P in the steel chemistry has an additional effect on its reactivity within molten zinc (Zn). In order to control coating thicknesses and surface finish, P is specified as 0.02 % maximum and if possible 0.01 % maximum. P content above 0.02 % causes Zn coatings to be excessively thick (greater than 200 micrometer), brittle and subject to chipping and/or flaking due to mechanical damage. P segregates during solidification (segregation coefficient is 0.02). Presence of P impairs the plastic properties.

In terms of welding, P content of over 0.04 % makes weld brittle and increases the tendency to crack. The surface tension of the molten weld metal is lowered, making it difficult to control.

Sawhill and Baker compared the resistance spot welding characteristics of plain carbon steel with those of rephosphorized steel containing 0.04 % to 0.12 % of P. Adequate weld button size, strength and toughness were obtained over a practical range of welding conditions. To obtain an adequate button size over a large range of weld currents, electrode face diameters and welding times need to be increased slightly compared with those of plain C steels. Others also report excellent weldability of rephosphorized Aluminum (Al) killed steel and galvannealed titanium (Ti) stabilized ultra low carbon (ULC) steel, although it has been suggested that the P content be limited to approximately 0.1 %.

Many properties are sensitive to the P content and the effect of P depends on the processing method. In addition, processes such as galvannealing are sensitive to the P content of the base steel. Therefore, tight control of the P level and choosing the proper process route are important if consistent properties are to be obtained and embrittlement problems avoided.

Phosphatability is found to be markedly improved by the addition of 0.07 % P to niobium (Nb) bearing ULC steel. In addition, P markedly improves the corrosion resistance of phosphated steel. The addition of P to certain enameling steel grades has been reported to enhance fish scaling resistance and after-fire strength. Furthermore, P accelerates etching and nickel (Ni) deposition rates during pre-enameling treatments. Although these latter effects may be advantageous, process control difficulties can arise if the P content is not consistently controlled to a predetermined level.

Steels with very low phosphorus

The P requirement for this category ranges up to about 0.02 %. Steels with very low maximum P requirements include those that are particularly susceptible to embrittlement. These are mainly HSLA steels containing elements like manganese (Mn), silicon (Si), Ti, Nb, vanadium (V), molybdenum (Mo), and Chromium (Cr) etc.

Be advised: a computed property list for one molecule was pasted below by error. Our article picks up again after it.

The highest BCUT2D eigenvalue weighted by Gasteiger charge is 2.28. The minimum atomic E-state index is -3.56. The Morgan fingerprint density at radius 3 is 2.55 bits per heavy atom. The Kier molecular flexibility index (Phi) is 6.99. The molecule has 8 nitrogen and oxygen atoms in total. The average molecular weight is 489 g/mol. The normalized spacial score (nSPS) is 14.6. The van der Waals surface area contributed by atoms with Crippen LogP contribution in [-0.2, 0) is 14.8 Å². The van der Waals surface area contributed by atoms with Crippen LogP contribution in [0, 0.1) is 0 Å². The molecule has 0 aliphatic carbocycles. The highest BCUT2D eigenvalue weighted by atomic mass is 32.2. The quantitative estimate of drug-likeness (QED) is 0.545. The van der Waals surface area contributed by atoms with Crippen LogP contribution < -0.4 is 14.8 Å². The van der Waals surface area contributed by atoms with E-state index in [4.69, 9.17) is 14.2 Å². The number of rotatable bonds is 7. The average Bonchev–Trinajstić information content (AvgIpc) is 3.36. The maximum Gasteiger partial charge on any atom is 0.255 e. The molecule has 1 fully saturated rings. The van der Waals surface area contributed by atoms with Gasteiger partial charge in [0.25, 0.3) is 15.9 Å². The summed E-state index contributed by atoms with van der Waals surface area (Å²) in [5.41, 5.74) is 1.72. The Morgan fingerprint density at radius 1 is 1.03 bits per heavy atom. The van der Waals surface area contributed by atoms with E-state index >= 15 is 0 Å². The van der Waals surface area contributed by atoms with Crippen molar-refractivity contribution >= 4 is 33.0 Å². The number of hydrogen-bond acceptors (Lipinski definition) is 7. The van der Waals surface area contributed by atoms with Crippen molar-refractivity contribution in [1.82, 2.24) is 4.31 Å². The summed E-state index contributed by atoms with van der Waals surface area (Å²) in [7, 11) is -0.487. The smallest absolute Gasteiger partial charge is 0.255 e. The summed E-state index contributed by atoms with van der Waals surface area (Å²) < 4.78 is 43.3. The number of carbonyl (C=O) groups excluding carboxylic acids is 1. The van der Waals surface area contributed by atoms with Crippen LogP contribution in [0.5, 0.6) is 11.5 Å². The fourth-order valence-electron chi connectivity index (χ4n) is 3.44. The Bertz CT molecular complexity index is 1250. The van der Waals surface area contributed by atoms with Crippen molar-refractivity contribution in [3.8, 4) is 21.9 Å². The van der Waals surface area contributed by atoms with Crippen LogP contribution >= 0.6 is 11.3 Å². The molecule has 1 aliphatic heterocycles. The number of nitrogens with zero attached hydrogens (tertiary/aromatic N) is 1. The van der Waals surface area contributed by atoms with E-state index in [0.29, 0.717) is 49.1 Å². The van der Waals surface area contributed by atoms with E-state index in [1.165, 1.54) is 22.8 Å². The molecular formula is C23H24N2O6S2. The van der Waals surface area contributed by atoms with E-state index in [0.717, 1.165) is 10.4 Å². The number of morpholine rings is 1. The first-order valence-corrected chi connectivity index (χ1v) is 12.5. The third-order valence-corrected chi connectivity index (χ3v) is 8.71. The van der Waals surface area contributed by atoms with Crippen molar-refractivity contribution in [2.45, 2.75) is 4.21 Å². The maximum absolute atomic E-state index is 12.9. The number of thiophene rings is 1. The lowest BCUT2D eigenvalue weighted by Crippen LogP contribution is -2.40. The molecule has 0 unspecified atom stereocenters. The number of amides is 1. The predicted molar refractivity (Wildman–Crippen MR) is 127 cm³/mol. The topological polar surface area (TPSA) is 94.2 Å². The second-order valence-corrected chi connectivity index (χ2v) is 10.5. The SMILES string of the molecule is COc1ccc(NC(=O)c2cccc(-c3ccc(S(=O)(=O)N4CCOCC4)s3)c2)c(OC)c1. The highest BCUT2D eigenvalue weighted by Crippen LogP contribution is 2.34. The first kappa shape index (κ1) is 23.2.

While most attention seems to have been focused on residual S reduction, the trend now is to reduce the levels of all residuals including P. Line pipe steels are among the most demanding as regards low P content. For the transmission of corrosive gases maximum content of 0.02 % P is necessary while 0.01 % maximum P is desirable. The P content of less than 0.01 % is indispensable for low temperature service.

Demand for higher formability has increased the use of stabilized, ULC steels. These steels are susceptible to secondary work embrittlement in deeply drawn parts. Although boron (B) additions alleviate this problem, B exerts a negative impact on formability, Lower P levels, below 0.01 %, represent a potential alternative solution to the secondary work embrittlement problem.

 Steels with moderately Low phosphorus

 Steels for which roughly 0.02 % to 0.03 % P is tolerable include most low strength grades and high strength steels that are not subject to hostile environments. Whenever high ductility is required, P is usually kept as low as possible, while keeping in mind the increased cost of reducing the P level.

For commercial quality, plain C steels where formability requirements are minimal, the upper limit of range can be somewhat relaxed. From a product consistency standpoint, tight control of P is more important than reducing its level below about 0.02 % for steels that fall into this category.

 High phosphorus (rephosphorized) steels

P is normally used as a strengthening agent in amounts up to about 0.1 %. P is added in amounts up to 0.15 % to cold rolled, motor lamination steels in order to reduce AC core loss during service. A significant portion of core loss is due to eddy currents, and this contribution depends inversely on electrical resistivity. P is desirable for this purpose because it strongly increases resistivity at low cost. The enhanced punchability of motor laminations due to the hardening effect of P is an additional benefit gained by adding P to these steels